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Re: Maiden's Voyage

Post by Shieldmaiden » Thu Jan 01, 2015 5:24 pm

I hope you like it as much as I do. No one else around here has had much to say. And, by the way...
Beau wrote:The book, printed on December 1977, came with a few curios, as used books usually do, nudged in between the yellowing pages: a page marker from 1977 and two tickets to a 1977 Argentine production of Frank Harvey’s THE DAY AFTER THE FAIR.
My library copy is brand new (with a cover from the German film!), so it's artifact free. I'm only halfway in, but it's not nearly as chaotic as the movie, and the religion vs. knowledge thing is much more heavy-handed. In the film, we struggle to pick up clues as the main character does, and the hints (and the allegory) grow more ominous as we fill them in with our own history. And, I miss the crazy, exuberant images. Hope you watch it soon...
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Maiden's Voyage: Best of 2014

Post by Shieldmaiden » Thu Jan 01, 2015 5:51 pm

Image


Best films first seen in
2014


I saw 143 films for the first time this year, down a little from years before. Also, I feel my viewing was less methodical this year, less masterpiece oriented, making this list even more quirky than usual. Still, I had fun! (Starred lists take you to other threads.)

Farewell to the Ark
Himizu
Hard to Be a God
A Touch of Sin
Szamanka
Guilty of Romance
Through a Glass Darkly
Laurence Anyways
Two-Legged Horse*
A Field in England

Underground
The Match Factory Girl*
A Simple Life*
Chimes at Midnight
The Zero Theorem
Enough Said
The Cat o' Nine Tails
Woman of the Lake*
The Grand Budapest Hotel
Snowpiercer

Drifting Clouds
D’est*
The Brothers Karamazov
Cat Soup
Bay of Angels
Rigor Mortis
Almayer’s Folly*
Under the Skin
The American Friend*
Seven Notes in Black*


My other year-end lists: 2018, 2017, 2016, 2015, 2013, 2012, 2011, 2010.
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Re: Maiden's Voyage

Post by Beau » Thu Jan 01, 2015 7:31 pm

Shieldmaiden wrote:I hope you like it as much as I do. No one else around here has had much to say. And, by the way...

My library copy is brand new (with a cover from the German film!), so it's artifact free. I'm only halfway in, but it's not nearly as chaotic as the movie, and the religion vs. knowledge thing is much more heavy-handed. In the film, we struggle to pick up clues as the main character does, and the hints and allusions grow more ominous as we fill them in with history. Plus, I miss the crazy, exuberant images. Hope you watch it soon...
Well, knowing German, I can only assume the movie's more chaotic. The "religion vs. knowledge" thing in the novel is actually kind of ambiguous, I found, because there's a sense that the protagonists, who are far too confident in their intellectual superiority, are not nearly as enlightened as they think they are. The fact that they go around disparaging everyone around them who seems uncultivated and that they're utterly incapable of dealing with the supposedly "savage" and "unsophisticated" political scheming that goes on in this planet makes them appear to be rather pathetic. Of course, I didn't expect the source text to be exuberant, having read Roadside Picnic, which is likewise disappointing if you go in expecting Stalker. The Stugatsky brothers write in clear prose and describe perfectly comprehensible situations. They have been brilliantly reinterpreted for cinema, and the movies they inspired are quite different from the books they wrote. That said, it's worth pointing out that the Strugatsky brothers always wanted German to make the movie of their book. The one starring Werner Herzog was supposed to be directed by German, but then that didn't pan out. Thankfully, German fulfilled their wishes before dying.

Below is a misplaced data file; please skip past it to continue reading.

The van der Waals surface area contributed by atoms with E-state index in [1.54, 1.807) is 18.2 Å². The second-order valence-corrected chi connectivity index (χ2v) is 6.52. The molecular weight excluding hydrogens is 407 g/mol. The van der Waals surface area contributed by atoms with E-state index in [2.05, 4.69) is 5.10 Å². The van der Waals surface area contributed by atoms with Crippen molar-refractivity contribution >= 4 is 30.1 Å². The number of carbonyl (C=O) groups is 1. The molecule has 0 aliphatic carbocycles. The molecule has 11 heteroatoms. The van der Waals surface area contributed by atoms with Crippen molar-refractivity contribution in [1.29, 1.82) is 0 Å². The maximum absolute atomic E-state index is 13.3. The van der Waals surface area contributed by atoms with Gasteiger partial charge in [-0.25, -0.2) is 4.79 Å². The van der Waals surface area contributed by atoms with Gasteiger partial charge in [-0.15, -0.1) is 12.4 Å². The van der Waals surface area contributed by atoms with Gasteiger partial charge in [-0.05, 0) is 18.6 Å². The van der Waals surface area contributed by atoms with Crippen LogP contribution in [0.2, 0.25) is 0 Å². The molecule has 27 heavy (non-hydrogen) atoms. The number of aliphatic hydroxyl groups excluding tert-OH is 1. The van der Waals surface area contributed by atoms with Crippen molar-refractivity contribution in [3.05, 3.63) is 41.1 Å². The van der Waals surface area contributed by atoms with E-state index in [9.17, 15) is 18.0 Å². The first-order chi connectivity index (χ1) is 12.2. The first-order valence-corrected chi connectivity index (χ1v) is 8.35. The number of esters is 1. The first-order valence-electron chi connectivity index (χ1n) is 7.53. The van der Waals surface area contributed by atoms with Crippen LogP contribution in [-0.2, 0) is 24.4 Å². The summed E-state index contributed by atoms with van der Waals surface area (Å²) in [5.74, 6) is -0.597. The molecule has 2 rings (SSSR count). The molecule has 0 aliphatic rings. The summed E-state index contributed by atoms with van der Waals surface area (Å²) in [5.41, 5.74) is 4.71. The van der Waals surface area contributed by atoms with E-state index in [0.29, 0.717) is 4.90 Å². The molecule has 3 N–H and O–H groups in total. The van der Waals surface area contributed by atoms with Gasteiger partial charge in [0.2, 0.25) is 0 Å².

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Re: Maiden's Voyage

Post by charulata » Thu Jan 01, 2015 9:39 pm

Happy New year, maiden. I am slightly devastated that Bay of Angels is so low for you. If I hadn't watched it before, it'd be one of my top 5 discoveries this year... which it still should be coz the big screen experience really transformed it for me. Happened with all the Demy movies.
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Re: Maiden's Voyage

Post by JediMoonShyne » Thu Jan 01, 2015 10:56 pm

Bay of Angels :heart:
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Re: Maiden's Voyage

Post by Shieldmaiden » Thu Jan 01, 2015 10:56 pm

charulata wrote:I am slightly devastated that Bay of Angels is so low for you.
Aw, top 30 is pretty high! And, that's without the big screen advantage. Honestly, I didn't expect to like it nearly that much, but it overcame all my prejudices. And, that penultimate shot in the mirrors!!!
Beau wrote:They have been brilliantly reinterpreted for cinema, and the movies they inspired are quite different from the books they wrote.
Yeah, that's what I find so fascinating. The adaptations are (often) so brilliant, and in such different ways. It's good to hear they were rooting for German.
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Re: Maiden's Voyage